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Industry News

U.S. Export-Import Bank May Call Indian Loans

LCG, Sept. 10, 2001--The US Export-Import Bank, one of the biggest lenders to Enron Corp.'s Dabhol power project near Bombay, India, has indicated it may call in loan guarantees from Indian banks if a legal dispute over the plant is not resolved, the Financial Times reported this morning.

The Washington-based export credit agency has advanced $298.2 million to Enron's Dabhol PowerCo., which is owed $45 million in unpaid bills by its sole local customer, the Maharashtra State ElectricityBoard.

Enron's relations with the MSEB have collapsed since the utility rescinded its contract earlier this year and refused to accept power from the 2,184 megawatt plant in Maharashtra state on India's west coast.

Enron has said it wants out of the Dabhol project and out of India, and is willing to accept $1 billion for its 65 percent interest in the plant -- about what it has invested. The total investment in Dabhol of $2.9 billion makes the project India's largest single foreign investment.

About a third of the $2 billion in debt raised by Dabhol to finance the project was from foreign lenders, including Bank of America, Citibank, ABN Amro and Overseas Private Investment Corp. of the U.S., the paper said. Indian banks' exposure is $1.4 billion, including guarantees of foreign banks' loans.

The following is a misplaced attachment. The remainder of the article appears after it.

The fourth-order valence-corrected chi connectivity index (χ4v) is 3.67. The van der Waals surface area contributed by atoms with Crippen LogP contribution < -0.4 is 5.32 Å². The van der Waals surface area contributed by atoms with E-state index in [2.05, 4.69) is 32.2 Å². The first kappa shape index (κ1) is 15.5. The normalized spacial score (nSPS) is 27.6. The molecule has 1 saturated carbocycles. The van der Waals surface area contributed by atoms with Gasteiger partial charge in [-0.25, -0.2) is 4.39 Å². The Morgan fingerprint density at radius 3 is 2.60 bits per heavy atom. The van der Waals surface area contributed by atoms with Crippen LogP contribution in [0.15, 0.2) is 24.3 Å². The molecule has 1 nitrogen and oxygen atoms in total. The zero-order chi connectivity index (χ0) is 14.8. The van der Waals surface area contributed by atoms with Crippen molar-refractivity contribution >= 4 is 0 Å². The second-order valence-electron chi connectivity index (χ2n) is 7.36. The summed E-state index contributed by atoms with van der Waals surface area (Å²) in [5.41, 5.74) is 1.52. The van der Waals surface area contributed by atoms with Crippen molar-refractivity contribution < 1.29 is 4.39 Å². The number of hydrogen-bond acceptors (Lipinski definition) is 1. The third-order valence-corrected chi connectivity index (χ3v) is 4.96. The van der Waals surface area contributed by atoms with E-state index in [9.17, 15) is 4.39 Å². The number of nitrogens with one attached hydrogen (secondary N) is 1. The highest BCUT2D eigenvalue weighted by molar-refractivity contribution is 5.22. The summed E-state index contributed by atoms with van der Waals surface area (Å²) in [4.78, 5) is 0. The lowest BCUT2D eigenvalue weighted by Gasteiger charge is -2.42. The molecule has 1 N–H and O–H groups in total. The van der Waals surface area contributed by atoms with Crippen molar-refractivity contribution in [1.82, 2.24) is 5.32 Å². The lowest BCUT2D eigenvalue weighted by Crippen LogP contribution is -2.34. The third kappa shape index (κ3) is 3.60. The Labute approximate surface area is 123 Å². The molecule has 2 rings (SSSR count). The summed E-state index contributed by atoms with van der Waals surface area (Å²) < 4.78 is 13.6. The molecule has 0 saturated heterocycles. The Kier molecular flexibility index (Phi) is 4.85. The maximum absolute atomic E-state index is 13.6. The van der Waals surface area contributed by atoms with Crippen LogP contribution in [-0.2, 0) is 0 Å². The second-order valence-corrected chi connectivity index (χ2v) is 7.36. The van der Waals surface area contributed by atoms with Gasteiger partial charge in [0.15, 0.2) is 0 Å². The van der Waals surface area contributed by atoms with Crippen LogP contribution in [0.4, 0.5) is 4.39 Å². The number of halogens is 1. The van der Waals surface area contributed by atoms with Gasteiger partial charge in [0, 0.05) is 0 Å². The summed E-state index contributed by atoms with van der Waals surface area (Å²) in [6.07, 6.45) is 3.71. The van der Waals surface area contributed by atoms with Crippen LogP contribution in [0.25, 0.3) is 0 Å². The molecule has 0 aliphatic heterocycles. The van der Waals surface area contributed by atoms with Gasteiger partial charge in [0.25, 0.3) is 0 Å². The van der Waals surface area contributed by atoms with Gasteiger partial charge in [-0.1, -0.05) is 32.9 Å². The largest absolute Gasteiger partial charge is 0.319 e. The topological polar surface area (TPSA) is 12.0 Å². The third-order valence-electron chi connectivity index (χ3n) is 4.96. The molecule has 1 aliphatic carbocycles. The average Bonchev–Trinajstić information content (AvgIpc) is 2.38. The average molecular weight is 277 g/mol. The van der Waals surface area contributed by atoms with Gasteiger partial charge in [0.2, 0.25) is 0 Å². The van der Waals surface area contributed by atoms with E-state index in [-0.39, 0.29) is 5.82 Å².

The U.S. Export-Import Bank's threat to invoke loan guarantees by a syndicate of five Indian banks, including Industrial Development Bank of India, the country's largest long-term lender, is contained in a petition to a Bombay court, the Financial Times reported. The U.S. bank wants to be allowed to argue in court on behalf of Dabhol, which is contesting MSEB's choice of a local arbitrator to resolve the payments dispute.

Contracts agreed to by the MSEB in the mid-1990s specify that disputes are to be settled in international arbitration, but now the electricity board want the final decision to be made by a brand new regulatory body, the Maharashtra Electricity Regulatory Commission. It's as if the manager of a baseball team insisted that the umpires for an important game be members of his family.

The U.S. bank's move, follows a similar initiative in July by 11 foreign banks with loans of $440 million to Dabhol, and is designed to persuade the Bombay court to uphold the arbitration procedure laid out in Enron's contract with MSEB. In its petition, U.S. Export-Import Bank, which has loans and guarantees totaling $1.2 billion in India, says a safe and internationally recognized arbitration process was a key factor in its decision to advance the loan to Dabhol.

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